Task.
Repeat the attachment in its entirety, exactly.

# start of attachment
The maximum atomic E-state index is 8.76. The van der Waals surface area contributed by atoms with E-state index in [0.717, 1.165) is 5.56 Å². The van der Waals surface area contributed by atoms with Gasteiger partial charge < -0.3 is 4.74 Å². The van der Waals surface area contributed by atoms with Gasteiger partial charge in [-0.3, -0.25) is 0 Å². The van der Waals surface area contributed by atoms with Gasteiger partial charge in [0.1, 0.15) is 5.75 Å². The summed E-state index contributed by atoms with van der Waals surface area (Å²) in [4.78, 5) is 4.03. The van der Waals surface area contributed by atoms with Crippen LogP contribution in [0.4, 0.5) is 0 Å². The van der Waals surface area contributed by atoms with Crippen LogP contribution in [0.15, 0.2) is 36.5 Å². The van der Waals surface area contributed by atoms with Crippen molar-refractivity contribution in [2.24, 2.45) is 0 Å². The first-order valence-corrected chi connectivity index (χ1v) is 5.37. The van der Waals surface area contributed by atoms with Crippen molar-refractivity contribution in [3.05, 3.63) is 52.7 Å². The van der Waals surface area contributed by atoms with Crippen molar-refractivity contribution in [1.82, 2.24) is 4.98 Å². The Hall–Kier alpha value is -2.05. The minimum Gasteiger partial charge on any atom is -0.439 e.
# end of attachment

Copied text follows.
The maximum atomic E-state index is 8.76. The van der Waals surface area contributed by atoms with E-state index in [0.717, 1.165) is 5.56 Å². The van der Waals surface area contributed by atoms with Gasteiger partial charge < -0.3 is 4.74 Å². The van der Waals surface area contributed by atoms with Gasteiger partial charge in [-0.3, -0.25) is 0 Å². The van der Waals surface area contributed by atoms with Gasteiger partial charge in [0.1, 0.15) is 5.75 Å². The summed E-state index contributed by atoms with van der Waals surface area (Å²) in [4.78, 5) is 4.03. The van der Waals surface area contributed by atoms with Crippen LogP contribution in [0.4, 0.5) is 0 Å². The van der Waals surface area contributed by atoms with Crippen LogP contribution in [0.15, 0.2) is 36.5 Å². The van der Waals surface area contributed by atoms with Crippen molar-refractivity contribution in [2.24, 2.45) is 0 Å². The first-order valence-corrected chi connectivity index (χ1v) is 5.37. The van der Waals surface area contributed by atoms with Crippen molar-refractivity contribution in [3.05, 3.63) is 52.7 Å². The van der Waals surface area contributed by atoms with Crippen molar-refractivity contribution in [1.82, 2.24) is 4.98 Å². The Hall–Kier alpha value is -2.05. The minimum Gasteiger partial charge on any atom is -0.439 e.